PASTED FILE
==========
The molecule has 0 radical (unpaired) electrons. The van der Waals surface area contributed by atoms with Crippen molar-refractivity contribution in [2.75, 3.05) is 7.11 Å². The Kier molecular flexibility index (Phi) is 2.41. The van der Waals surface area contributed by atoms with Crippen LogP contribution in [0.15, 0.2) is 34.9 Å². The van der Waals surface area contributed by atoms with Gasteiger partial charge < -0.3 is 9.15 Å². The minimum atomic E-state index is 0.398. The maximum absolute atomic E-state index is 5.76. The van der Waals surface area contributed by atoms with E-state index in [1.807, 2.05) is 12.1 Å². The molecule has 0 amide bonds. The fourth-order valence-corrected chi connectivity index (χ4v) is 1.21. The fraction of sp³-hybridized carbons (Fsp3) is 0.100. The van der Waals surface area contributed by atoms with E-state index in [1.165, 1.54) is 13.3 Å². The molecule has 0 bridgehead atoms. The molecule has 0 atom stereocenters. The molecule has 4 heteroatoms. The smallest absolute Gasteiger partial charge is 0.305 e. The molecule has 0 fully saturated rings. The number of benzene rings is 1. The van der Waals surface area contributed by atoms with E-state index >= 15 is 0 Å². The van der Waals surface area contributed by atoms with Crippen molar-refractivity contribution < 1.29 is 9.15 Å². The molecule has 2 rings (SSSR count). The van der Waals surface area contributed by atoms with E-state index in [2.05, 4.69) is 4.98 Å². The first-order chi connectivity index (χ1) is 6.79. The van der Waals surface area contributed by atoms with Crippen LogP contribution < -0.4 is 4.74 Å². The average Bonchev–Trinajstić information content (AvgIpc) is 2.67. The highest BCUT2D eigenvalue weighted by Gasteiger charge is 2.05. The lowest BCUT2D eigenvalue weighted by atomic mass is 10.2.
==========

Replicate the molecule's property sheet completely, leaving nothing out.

The molecule has 0 radical (unpaired) electrons. The van der Waals surface area contributed by atoms with Crippen molar-refractivity contribution in [2.75, 3.05) is 7.11 Å². The Kier molecular flexibility index (Phi) is 2.41. The van der Waals surface area contributed by atoms with Crippen LogP contribution in [0.15, 0.2) is 34.9 Å². The van der Waals surface area contributed by atoms with Gasteiger partial charge < -0.3 is 9.15 Å². The minimum atomic E-state index is 0.398. The maximum absolute atomic E-state index is 5.76. The van der Waals surface area contributed by atoms with E-state index in [1.807, 2.05) is 12.1 Å². The molecule has 0 amide bonds. The fourth-order valence-corrected chi connectivity index (χ4v) is 1.21. The fraction of sp³-hybridized carbons (Fsp3) is 0.100. The van der Waals surface area contributed by atoms with E-state index in [1.165, 1.54) is 13.3 Å². The molecule has 0 bridgehead atoms. The molecule has 0 atom stereocenters. The molecule has 4 heteroatoms. The smallest absolute Gasteiger partial charge is 0.305 e. The molecule has 0 fully saturated rings. The number of benzene rings is 1. The van der Waals surface area contributed by atoms with E-state index >= 15 is 0 Å². The van der Waals surface area contributed by atoms with Crippen molar-refractivity contribution < 1.29 is 9.15 Å². The molecule has 2 rings (SSSR count). The van der Waals surface area contributed by atoms with E-state index in [2.05, 4.69) is 4.98 Å². The first-order chi connectivity index (χ1) is 6.79. The van der Waals surface area contributed by atoms with Crippen LogP contribution < -0.4 is 4.74 Å². The average Bonchev–Trinajstić information content (AvgIpc) is 2.67. The highest BCUT2D eigenvalue weighted by Gasteiger charge is 2.05. The lowest BCUT2D eigenvalue weighted by atomic mass is 10.2.